"It's very exciting for us to become full-time farmers. It's a new energy," Neupane says. "The Covid news was so depressing, but there is nothing more energizing and exciting than watching plants grow and produce food. I believe this is the right time to enter the CSA market because people are spending more time in the kitchen cooking and feeding their families."


The Green Things Collective and Country Valley represent a new kind of "hybrid" CSA that features locally canned or prepared foods as well as vegetables. "The state of Michigan is on a tear to develop and promote a cottage food industry," says Arbor Farms' Cantelon. "These days, Michigan farmers and small local businesses find it much easier to get licensing and sell directly to the consumer, circumventing brick-and-mortar stores. Michigan is becoming a food hub, and Covid-19 helped spur that process."

CSA pioneer Tantre joined the hybrid movement last year with its Immunobooster program. It combines a week-by-week share of produce plus locally prepared foods--everything from maple syrup and honey to sauerkraut, homemade bread, desserts, quiches, tempeh, and salads.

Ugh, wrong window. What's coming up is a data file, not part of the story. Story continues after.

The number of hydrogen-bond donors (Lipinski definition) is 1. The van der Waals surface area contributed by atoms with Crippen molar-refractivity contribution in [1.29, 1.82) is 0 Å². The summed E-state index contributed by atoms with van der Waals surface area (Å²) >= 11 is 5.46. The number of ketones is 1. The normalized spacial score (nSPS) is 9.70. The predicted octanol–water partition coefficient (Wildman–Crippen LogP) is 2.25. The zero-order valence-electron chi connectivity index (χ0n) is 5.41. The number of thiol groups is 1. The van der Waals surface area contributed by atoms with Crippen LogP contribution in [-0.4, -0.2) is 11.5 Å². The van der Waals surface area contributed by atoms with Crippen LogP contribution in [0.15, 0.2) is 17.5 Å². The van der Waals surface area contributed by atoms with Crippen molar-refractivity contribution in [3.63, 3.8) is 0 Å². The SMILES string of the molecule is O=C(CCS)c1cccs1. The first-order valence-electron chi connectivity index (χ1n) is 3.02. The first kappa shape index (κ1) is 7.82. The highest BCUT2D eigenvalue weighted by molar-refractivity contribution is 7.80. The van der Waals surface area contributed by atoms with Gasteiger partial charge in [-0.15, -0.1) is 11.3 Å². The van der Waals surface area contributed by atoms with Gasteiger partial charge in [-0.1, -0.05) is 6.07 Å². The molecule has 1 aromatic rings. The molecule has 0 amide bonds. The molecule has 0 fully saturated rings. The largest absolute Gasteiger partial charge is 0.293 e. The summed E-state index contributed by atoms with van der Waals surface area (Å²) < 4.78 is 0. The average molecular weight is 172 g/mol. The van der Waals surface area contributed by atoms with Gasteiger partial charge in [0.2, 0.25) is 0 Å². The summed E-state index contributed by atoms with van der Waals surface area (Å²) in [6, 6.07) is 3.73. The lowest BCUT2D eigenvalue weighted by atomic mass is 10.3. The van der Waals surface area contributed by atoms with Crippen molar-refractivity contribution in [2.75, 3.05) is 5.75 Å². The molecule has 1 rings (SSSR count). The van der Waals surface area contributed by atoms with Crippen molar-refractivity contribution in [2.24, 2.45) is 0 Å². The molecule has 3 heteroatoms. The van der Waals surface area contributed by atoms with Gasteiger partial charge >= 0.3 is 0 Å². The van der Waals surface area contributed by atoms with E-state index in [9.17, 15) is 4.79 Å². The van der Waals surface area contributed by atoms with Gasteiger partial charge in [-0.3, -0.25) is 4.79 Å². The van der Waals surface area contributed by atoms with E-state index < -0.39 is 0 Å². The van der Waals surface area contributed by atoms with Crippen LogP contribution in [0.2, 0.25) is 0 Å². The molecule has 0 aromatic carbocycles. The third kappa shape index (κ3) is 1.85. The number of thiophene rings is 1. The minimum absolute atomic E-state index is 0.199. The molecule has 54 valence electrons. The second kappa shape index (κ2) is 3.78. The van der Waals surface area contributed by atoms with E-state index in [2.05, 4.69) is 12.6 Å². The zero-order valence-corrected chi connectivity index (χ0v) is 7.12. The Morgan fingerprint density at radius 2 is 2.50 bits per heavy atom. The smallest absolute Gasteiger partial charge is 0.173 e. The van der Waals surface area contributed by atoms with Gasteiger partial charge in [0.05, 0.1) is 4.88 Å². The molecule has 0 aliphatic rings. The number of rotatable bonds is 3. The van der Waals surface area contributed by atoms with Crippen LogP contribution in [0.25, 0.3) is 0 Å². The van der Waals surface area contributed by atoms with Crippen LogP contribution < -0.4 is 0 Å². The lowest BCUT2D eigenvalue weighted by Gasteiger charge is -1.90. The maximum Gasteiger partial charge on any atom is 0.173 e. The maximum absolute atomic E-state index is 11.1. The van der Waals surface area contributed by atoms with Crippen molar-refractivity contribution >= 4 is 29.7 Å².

"We're not only promoting healthy eating but also local businesses," says manager Ryan Poe. "Brick-and-mortar stores mark prices up thirty-five percent or more. Our margins are minimal."

Last year the Immunobooster program averaged between 100 and 175 weekly shares, which translated into 4,500 to 6,000 pounds of produce each week. Over the course of its first year, Poe involved as many as thirty farms and farm-based businesses, everything from bakeries to brineries and local meat packers.

"It's morphed into a local food club," Poe says. "But we're reaching a critical point now.

"Will Americans go back to their pre-pandemic pattern of buying, or have we convinced them of the merits of locally grown organic foods and the merits of supporting local farmers?"

Cantelon is optimistic. "The last year has seen a huge shift in the way we eat and entertain," he notes. "People are learning to cook, and they're buying the best ingredients."

Land Loom's Weber sees benefits for growers and consumers alike. "Small-scale regenerative farming is a business unlike any other," she says. "It offers diversity of product, consideration of ecological systems, a personal touch, and community capital."


from Calls & Letters, June 2021

"Your interesting article on CSAs made a mistake in its history," Donna Wessel Walker emailed. "No mention of the Community Farm of Ann Arbor, which is the oldest CSA in Michigan, not Tantre. Also, CFAA pioneered the idea of offering prepared foods to members in the Community Farm Kitchen, which became Harvest Kitchen."     (end of article)

[Originally published in May, 2021.]